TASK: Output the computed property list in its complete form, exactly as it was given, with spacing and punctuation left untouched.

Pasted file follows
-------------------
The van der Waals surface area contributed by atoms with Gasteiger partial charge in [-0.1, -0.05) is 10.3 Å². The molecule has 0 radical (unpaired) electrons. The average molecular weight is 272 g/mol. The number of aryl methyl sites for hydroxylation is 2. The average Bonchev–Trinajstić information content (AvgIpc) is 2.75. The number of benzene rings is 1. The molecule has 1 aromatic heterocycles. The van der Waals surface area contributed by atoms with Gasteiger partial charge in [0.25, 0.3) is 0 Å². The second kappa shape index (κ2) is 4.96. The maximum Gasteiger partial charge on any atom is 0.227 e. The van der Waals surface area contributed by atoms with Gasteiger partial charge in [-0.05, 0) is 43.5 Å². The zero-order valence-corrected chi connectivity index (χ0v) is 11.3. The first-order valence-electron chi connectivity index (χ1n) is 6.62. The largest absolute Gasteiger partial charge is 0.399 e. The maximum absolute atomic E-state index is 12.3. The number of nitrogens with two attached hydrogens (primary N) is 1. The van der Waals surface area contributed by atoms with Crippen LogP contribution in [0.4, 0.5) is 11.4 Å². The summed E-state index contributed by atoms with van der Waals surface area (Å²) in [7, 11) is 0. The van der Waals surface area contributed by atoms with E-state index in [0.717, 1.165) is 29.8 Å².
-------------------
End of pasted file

The van der Waals surface area contributed by atoms with Gasteiger partial charge in [-0.1, -0.05) is 10.3 Å². The molecule has 0 radical (unpaired) electrons. The average molecular weight is 272 g/mol. The number of aryl methyl sites for hydroxylation is 2. The average Bonchev–Trinajstić information content (AvgIpc) is 2.75. The number of benzene rings is 1. The molecule has 1 aromatic heterocycles. The van der Waals surface area contributed by atoms with Gasteiger partial charge in [0.25, 0.3) is 0 Å². The second kappa shape index (κ2) is 4.96. The maximum Gasteiger partial charge on any atom is 0.227 e. The van der Waals surface area contributed by atoms with Gasteiger partial charge in [-0.05, 0) is 43.5 Å². The zero-order valence-corrected chi connectivity index (χ0v) is 11.3. The first-order valence-electron chi connectivity index (χ1n) is 6.62. The largest absolute Gasteiger partial charge is 0.399 e. The maximum absolute atomic E-state index is 12.3. The number of nitrogens with two attached hydrogens (primary N) is 1. The van der Waals surface area contributed by atoms with Crippen LogP contribution in [0.4, 0.5) is 11.4 Å². The summed E-state index contributed by atoms with van der Waals surface area (Å²) in [7, 11) is 0. The van der Waals surface area contributed by atoms with E-state index in [0.717, 1.165) is 29.8 Å².